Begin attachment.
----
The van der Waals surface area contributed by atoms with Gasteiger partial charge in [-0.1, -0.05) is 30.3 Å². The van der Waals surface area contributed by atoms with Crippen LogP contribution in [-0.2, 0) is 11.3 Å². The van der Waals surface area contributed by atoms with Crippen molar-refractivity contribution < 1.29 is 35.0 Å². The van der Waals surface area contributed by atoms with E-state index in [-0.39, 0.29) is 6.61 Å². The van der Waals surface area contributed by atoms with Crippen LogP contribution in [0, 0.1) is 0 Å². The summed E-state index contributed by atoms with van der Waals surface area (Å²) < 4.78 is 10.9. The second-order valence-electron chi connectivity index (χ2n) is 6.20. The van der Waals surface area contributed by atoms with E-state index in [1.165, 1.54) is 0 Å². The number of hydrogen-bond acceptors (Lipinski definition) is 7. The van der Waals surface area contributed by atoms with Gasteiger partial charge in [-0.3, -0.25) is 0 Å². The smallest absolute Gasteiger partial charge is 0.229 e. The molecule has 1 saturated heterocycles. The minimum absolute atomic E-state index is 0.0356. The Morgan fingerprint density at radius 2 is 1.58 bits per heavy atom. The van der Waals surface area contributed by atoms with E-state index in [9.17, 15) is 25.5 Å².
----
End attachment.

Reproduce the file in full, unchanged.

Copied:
The van der Waals surface area contributed by atoms with Gasteiger partial charge in [-0.1, -0.05) is 30.3 Å². The van der Waals surface area contributed by atoms with Crippen LogP contribution in [-0.2, 0) is 11.3 Å². The van der Waals surface area contributed by atoms with Crippen molar-refractivity contribution < 1.29 is 35.0 Å². The van der Waals surface area contributed by atoms with E-state index in [-0.39, 0.29) is 6.61 Å². The van der Waals surface area contributed by atoms with Crippen LogP contribution in [0, 0.1) is 0 Å². The summed E-state index contributed by atoms with van der Waals surface area (Å²) < 4.78 is 10.9. The second-order valence-electron chi connectivity index (χ2n) is 6.20. The van der Waals surface area contributed by atoms with E-state index in [1.165, 1.54) is 0 Å². The number of hydrogen-bond acceptors (Lipinski definition) is 7. The van der Waals surface area contributed by atoms with Gasteiger partial charge in [-0.3, -0.25) is 0 Å². The smallest absolute Gasteiger partial charge is 0.229 e. The molecule has 1 saturated heterocycles. The minimum absolute atomic E-state index is 0.0356. The Morgan fingerprint density at radius 2 is 1.58 bits per heavy atom. The van der Waals surface area contributed by atoms with E-state index in [9.17, 15) is 25.5 Å².